Ciarán Murphy: Hating teams, is it who they are, or what they win?

There are many things that go into building up a hatred of sporting teams

Dublin celebrate their six-in-a-row of All-Ireland titles after the win over Mayo at Croke Park last December. Photograph: Ryan Byrne/Inpho

Dublin celebrate their six-in-a-row of All-Ireland titles after the win over Mayo at Croke Park last December. Photograph: Ryan Byrne/Inpho

 

England were beaten in the final of the European Championships on Sunday evening, and it’s fair to say that if this didn’t delight 100 per cent of the people in Ireland, it went bloody close. This is the most likeable, most charismatic, most decent collection of English footballers – most decent collection of men – you could wish to meet, but . . . well, that doesn’t seem to matter.

But rather than piously tell you why you should admire this England team, why not delve a little deeper into the philosophy of hatred – why do we hate teams? Is it who they are, or what they win?

Notwithstanding England – 55 years of ‘failure’ and counting – by far the easiest thing to do is draw a direct line between the teams that people dislike and the teams that win. Winning is great – just don’t get too good at it.

It will come as no surprise to anyone from Kilkenny to hear that their team was not very popular for about 15 or 16 years. But beyond the relentless accumulation of All-Ireland titles, was there anything in particular that earned them that antipathy?

The reasons presented now seem a little threadbare. There was the ‘Stepford Wives’ analogy, first made by Donal Óg Cusack in his autobiography, which suggested that the players that made this team tick were interested only in winning, and seemed almost joyless in their hunt for medals.

From our current position in 2021, it’s hard to square that with the lively and forthright media contributions of Tommy Walsh, Jackie Tyrrell, Brian Hogan, even Henry . . . but that was accepted as fact throughout their careers. They had nothing to say, and no interest in saying it.

Brian Cody perhaps reminded a few too many people of the national school principal who’d walk out and confiscate any ball being used to play garrison games in the school yard, but the man couldn’t help it – he was a national school principal, after all.

As we all wrestled with the idea of disliking such a thoroughly likeable England team as this one, we found solace in blaming it all on their fans, as if the team had any control over their supporters’ actions.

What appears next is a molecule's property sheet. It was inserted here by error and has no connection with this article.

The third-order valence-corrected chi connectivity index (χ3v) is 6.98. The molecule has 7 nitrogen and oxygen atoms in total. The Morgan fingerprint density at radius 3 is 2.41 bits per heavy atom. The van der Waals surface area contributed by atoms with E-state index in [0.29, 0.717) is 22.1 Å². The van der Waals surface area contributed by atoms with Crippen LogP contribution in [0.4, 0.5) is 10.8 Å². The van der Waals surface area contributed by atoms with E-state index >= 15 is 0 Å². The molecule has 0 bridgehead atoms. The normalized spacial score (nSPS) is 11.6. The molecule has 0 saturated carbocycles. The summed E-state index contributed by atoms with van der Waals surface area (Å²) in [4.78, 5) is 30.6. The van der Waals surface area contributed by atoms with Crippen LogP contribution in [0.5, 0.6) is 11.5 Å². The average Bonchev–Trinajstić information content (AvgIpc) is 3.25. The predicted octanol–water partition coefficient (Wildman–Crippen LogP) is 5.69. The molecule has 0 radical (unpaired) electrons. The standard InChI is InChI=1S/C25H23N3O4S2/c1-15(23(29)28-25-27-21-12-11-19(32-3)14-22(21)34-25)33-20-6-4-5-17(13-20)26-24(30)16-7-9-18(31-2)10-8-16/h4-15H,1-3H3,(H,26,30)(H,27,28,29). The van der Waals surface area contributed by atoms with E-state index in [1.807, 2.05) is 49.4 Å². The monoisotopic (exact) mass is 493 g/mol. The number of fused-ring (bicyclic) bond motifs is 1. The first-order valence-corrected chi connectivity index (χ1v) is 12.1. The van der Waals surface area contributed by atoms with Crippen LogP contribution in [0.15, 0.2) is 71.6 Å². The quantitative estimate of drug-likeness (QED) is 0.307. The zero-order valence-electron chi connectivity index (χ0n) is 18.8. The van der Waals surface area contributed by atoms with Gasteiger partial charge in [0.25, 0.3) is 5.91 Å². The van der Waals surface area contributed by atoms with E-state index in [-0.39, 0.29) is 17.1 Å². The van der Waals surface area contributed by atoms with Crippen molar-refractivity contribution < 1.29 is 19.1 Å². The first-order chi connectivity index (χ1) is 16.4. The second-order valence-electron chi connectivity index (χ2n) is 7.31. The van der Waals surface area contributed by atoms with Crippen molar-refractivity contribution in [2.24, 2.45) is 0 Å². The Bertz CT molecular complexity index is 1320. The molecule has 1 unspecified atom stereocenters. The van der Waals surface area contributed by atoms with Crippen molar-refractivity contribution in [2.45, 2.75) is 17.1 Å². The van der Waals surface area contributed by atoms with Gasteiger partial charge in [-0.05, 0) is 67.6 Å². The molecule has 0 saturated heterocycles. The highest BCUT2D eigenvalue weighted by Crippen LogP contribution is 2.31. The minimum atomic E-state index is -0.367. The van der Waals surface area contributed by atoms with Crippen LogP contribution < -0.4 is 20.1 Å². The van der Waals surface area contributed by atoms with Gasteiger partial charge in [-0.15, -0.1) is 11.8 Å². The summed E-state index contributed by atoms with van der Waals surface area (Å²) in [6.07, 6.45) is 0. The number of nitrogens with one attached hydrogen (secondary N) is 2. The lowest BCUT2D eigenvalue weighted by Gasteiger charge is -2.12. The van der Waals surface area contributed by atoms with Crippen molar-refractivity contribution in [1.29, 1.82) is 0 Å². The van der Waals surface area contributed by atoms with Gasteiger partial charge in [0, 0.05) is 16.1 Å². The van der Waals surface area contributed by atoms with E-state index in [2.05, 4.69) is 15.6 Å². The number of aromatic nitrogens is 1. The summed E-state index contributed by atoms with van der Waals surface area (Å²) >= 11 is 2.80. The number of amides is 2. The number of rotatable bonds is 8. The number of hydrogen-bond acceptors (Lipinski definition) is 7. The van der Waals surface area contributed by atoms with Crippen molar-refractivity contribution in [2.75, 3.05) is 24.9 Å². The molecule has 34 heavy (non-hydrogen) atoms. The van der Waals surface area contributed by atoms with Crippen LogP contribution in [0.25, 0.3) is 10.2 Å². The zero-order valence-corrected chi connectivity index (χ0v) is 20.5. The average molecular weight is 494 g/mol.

It’s quite the same in the GAA. We got sick of Kilkenny winning, but that team’s application and dedication to winning was nothing if not laudable, so we gave out about Kilkenny fans leaving All-Ireland finals early, not waiting around to watch the captain’s speech and laps of honour.

It smacked of arrogance. It certainly stung to see that as a Galway fan in 2012 and 2015, knowing how deliriously a win for us would have been celebrated. But that wasn’t the team’s fault, and it may even have hurt them a little too to see their victory wasn’t even worth a traffic jam to a subset of their supporters.

We have a team in Gaelic football right now winning quite a few All-Irelands. But would it be completely out of line to suggest that the entirely All-Irelandless) Dublin team of the first decade of this century was at least as unpopular as the current iteration?

There was a streak of arrogance, which the players themselves were uncomfortable with, and which I think we’ve subsequently found out was based on insecurity, about the on-field behaviour of that team in the 2000s which turned a lot of people off. The Pat Gilroy era, and the 2011 All-Ireland final win, was seen as a rejection of what had come before – a necessary humility lesson which helped them over the line.

Now when people talk about ‘hating’ the Dubs, they talk about off-field financial advantages, club-less fans who only support their county team, home games all year in Croke Park. but none of that is stuff the Dublin team controls.

The fact of the matter is that hatred of a GAA team is always a grotesque over-statement of one’s feelings. What we ‘hate’, if we hate anything, is either the relentless accumulation of trophies, which is pretty hard to do anything about when winning is the fundamental reason for playing top-level sport in the first place, or an apparently unjustified arrogance – the sort of thing levelled at the Dubs in the 2000s, and more recently and even more inaccurately at the Mayo team of recent years.

Corofin have won plenty of Galway county championships over the last 30 years, but I’d hesitate to say that they’re hated in Galway club football. At least during my club playing career in the 2000s, they took a year on/year off approach to winning the county title, which we all appreciated massively, it must be said.

They won 11 titles in 20 years from 1991 to 2011, and almost without fail they’d take a year off after winning a county final. Whether by accident or design, this was a most accommodating arrangement, one which sadly went by the wayside in more recent years.

I don’t want to tell Dessie Farrell his business, but if he reckons top-level sport is a popularity contest, then the turn-of-the-century Corofin method is really something to think about.

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